Joseph Newcombe graduated from Sussex with an undergraduate degree in Chemistry, he is now training to become a patent attorney. Joseph spoke to us about his time at Sussex and how his degree put him on the path to his chosen career.
How chemistry helped Joseph's career in intellectual property
Joseph Newcombe is training to become a patent attorney. The job will include working on obtaining protection over the intellectual property of chemical inventions.
What made you choose chemistry at Sussex?
"I had decided that I wanted to study chemistry before I had chosen a university that I wanted to go to. I found the subject matter the most interesting of those that I was studying for A-levels.
"When I was looking to choose which universities I wanted to apply to, the University of Sussex was ranked number one in the UK for the teaching on its chemistry course. I actually came to visit on a day which wasn't an official open day and was struck by how willing the staff were to sit down with me and discuss the course and various degree programs which operated in the department.
"I also got a great feeling from visiting Brighton and after that visit knew that Sussex would be my number one choice. Other things that attracted me to the University of Sussex were the beautiful surrondings of the campus and the relatively small size of the department."
What was your standout memory of your time on the course?
"Meeting the late Sir Harry Kroto on the results day for the fourth year of the Masters course. One of the lecturers in particular had maintained a good relationship with him even though he had left Sussex long before and had invited him along. It was a great honour to meet a Nobel Laureate who won their prize for work carried out in the very same department I had been studying in."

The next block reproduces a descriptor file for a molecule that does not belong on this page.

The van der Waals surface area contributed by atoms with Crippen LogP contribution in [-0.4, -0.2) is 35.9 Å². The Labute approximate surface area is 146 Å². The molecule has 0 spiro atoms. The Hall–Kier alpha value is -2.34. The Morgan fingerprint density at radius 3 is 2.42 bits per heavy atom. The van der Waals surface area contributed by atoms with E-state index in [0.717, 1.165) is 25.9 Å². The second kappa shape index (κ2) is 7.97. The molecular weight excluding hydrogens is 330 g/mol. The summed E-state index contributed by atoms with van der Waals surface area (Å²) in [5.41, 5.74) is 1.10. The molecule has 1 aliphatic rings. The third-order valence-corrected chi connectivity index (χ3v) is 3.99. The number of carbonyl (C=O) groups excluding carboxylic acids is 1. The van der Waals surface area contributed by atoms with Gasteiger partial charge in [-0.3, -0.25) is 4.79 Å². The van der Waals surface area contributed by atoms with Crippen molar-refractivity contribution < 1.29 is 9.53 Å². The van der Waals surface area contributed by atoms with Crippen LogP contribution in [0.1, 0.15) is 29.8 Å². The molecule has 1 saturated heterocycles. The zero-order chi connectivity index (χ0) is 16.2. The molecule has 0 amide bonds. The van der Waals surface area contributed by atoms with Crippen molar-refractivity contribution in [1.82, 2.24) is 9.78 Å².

What were you proudest of?
"The many friends that I met at the University of Sussex and specifically within my chemistry cohort with whom I am still in close contact with today."
What experiments/modules were your favourite?
"My favourite taught modules were probably the organic chemistry modules. I always enjoyed the puzzles that they presented in unpicking retrosyntheses and learning the toolkit of reactions that could be used to synthesise all manner of interesting compounds.
"However, my outright favourite module was my Masters research project. I carried this out in a medicinal chemistry lab and found great satisfaction in getting to grips with the project and starting to try and drive my own research rather than following set experimental procedures."
What are you doing now?
"After finishing my degree at Sussex I went on to do a PhD at UCL, Birkbeck College and the Crick Institute which was a blend of synthetic chemistry, computational biology (modelling of protein structures and their interactions with small molecules) and biophysics (measuring physical properties of proteins).
"Having finished my PhD in 2018 I am now training to become a patent attorney, largely working on obtaining protection over the intellectual property for chemical inventions which can include anything from new chemical conpounds for use as drugs, their formulations and syntheses, methods of making polymers, materials with specific effects and many more."
How did your degree at Sussex help you in your career?
"The chemistry course at Sussex taught me all the core skills that I needed for my chosen career path. In particular I think that the relatively small cohort made it easy to ask questions be that in lectures, tutorials or even outside of contact hours knocking on lecturer's doors and having a conversation. Everyone was always very approachable and I think that made me more inquisitive.
"Also the fact that the majority of students were on good terms with the lecturers opened up the opportunity to work in the research labs over summer holidays, which (bursary/research grant dependent) could also earn a little extra cash.
"For me the summers of research really helped cement the learning throughout the year and further my practical skills and also soft skills, like submitting research proposals, presenting the outcomes of experiments, etc."